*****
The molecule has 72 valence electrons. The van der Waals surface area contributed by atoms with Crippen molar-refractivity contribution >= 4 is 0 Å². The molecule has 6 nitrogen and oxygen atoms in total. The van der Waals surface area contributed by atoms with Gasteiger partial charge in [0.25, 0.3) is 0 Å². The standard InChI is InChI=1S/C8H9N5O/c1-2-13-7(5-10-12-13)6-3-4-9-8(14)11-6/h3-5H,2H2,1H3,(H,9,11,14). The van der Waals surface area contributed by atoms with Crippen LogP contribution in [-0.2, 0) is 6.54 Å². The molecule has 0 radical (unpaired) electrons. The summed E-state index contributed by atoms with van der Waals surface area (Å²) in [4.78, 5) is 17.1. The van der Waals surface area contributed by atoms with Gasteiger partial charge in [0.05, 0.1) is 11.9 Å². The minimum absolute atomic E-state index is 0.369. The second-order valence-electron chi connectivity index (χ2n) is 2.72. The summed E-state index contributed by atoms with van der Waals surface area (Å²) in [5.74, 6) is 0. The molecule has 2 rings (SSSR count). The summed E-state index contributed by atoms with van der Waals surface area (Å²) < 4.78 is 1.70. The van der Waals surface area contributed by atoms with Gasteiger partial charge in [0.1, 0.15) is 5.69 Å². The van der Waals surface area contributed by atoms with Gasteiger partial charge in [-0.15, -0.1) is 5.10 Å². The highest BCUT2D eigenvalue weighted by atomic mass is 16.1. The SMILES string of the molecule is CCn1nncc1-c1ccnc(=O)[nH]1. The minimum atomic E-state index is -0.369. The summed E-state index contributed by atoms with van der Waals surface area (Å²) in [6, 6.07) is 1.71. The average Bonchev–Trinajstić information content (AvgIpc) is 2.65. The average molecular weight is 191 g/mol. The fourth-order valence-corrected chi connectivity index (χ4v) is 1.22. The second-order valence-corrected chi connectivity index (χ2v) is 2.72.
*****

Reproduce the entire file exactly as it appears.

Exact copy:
The molecule has 72 valence electrons. The van der Waals surface area contributed by atoms with Crippen molar-refractivity contribution >= 4 is 0 Å². The molecule has 6 nitrogen and oxygen atoms in total. The van der Waals surface area contributed by atoms with Gasteiger partial charge in [0.25, 0.3) is 0 Å². The standard InChI is InChI=1S/C8H9N5O/c1-2-13-7(5-10-12-13)6-3-4-9-8(14)11-6/h3-5H,2H2,1H3,(H,9,11,14). The van der Waals surface area contributed by atoms with Crippen LogP contribution in [-0.2, 0) is 6.54 Å². The molecule has 0 radical (unpaired) electrons. The summed E-state index contributed by atoms with van der Waals surface area (Å²) in [4.78, 5) is 17.1. The van der Waals surface area contributed by atoms with Gasteiger partial charge in [0.05, 0.1) is 11.9 Å². The minimum absolute atomic E-state index is 0.369. The second-order valence-electron chi connectivity index (χ2n) is 2.72. The summed E-state index contributed by atoms with van der Waals surface area (Å²) in [5.74, 6) is 0. The molecule has 2 rings (SSSR count). The summed E-state index contributed by atoms with van der Waals surface area (Å²) < 4.78 is 1.70. The van der Waals surface area contributed by atoms with Gasteiger partial charge in [0.1, 0.15) is 5.69 Å². The van der Waals surface area contributed by atoms with Gasteiger partial charge in [-0.15, -0.1) is 5.10 Å². The highest BCUT2D eigenvalue weighted by atomic mass is 16.1. The SMILES string of the molecule is CCn1nncc1-c1ccnc(=O)[nH]1. The minimum atomic E-state index is -0.369. The summed E-state index contributed by atoms with van der Waals surface area (Å²) in [6, 6.07) is 1.71. The average Bonchev–Trinajstić information content (AvgIpc) is 2.65. The average molecular weight is 191 g/mol. The fourth-order valence-corrected chi connectivity index (χ4v) is 1.22. The second-order valence-corrected chi connectivity index (χ2v) is 2.72.